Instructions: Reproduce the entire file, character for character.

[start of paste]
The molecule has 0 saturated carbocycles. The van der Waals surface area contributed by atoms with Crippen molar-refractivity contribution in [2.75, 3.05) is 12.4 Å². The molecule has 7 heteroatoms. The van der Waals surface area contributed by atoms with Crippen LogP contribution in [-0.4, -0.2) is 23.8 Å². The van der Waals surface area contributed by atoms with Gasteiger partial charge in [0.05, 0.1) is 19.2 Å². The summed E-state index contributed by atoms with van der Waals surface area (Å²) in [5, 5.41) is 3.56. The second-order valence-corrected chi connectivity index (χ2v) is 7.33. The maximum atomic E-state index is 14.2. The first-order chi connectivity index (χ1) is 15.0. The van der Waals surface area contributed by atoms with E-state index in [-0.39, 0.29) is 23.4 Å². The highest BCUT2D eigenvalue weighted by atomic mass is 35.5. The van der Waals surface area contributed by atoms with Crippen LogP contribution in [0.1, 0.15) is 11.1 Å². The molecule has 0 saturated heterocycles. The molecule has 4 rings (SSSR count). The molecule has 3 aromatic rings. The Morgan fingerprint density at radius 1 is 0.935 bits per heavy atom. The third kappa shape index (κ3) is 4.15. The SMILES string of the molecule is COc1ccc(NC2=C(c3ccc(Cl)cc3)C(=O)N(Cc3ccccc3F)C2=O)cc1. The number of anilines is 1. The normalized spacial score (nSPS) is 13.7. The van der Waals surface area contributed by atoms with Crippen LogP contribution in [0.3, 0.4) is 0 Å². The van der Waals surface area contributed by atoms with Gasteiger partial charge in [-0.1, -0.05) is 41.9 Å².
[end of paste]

The molecule has 0 saturated carbocycles. The van der Waals surface area contributed by atoms with Crippen molar-refractivity contribution in [2.75, 3.05) is 12.4 Å². The molecule has 7 heteroatoms. The van der Waals surface area contributed by atoms with Crippen LogP contribution in [-0.4, -0.2) is 23.8 Å². The van der Waals surface area contributed by atoms with Gasteiger partial charge in [0.05, 0.1) is 19.2 Å². The summed E-state index contributed by atoms with van der Waals surface area (Å²) in [5, 5.41) is 3.56. The second-order valence-corrected chi connectivity index (χ2v) is 7.33. The maximum atomic E-state index is 14.2. The first-order chi connectivity index (χ1) is 15.0. The van der Waals surface area contributed by atoms with E-state index in [-0.39, 0.29) is 23.4 Å². The highest BCUT2D eigenvalue weighted by atomic mass is 35.5. The van der Waals surface area contributed by atoms with Crippen LogP contribution in [0.1, 0.15) is 11.1 Å². The molecule has 0 saturated heterocycles. The molecule has 4 rings (SSSR count). The molecule has 3 aromatic rings. The Morgan fingerprint density at radius 1 is 0.935 bits per heavy atom. The third kappa shape index (κ3) is 4.15. The SMILES string of the molecule is COc1ccc(NC2=C(c3ccc(Cl)cc3)C(=O)N(Cc3ccccc3F)C2=O)cc1. The number of anilines is 1. The normalized spacial score (nSPS) is 13.7. The van der Waals surface area contributed by atoms with Crippen LogP contribution in [0.3, 0.4) is 0 Å². The van der Waals surface area contributed by atoms with Gasteiger partial charge in [-0.1, -0.05) is 41.9 Å².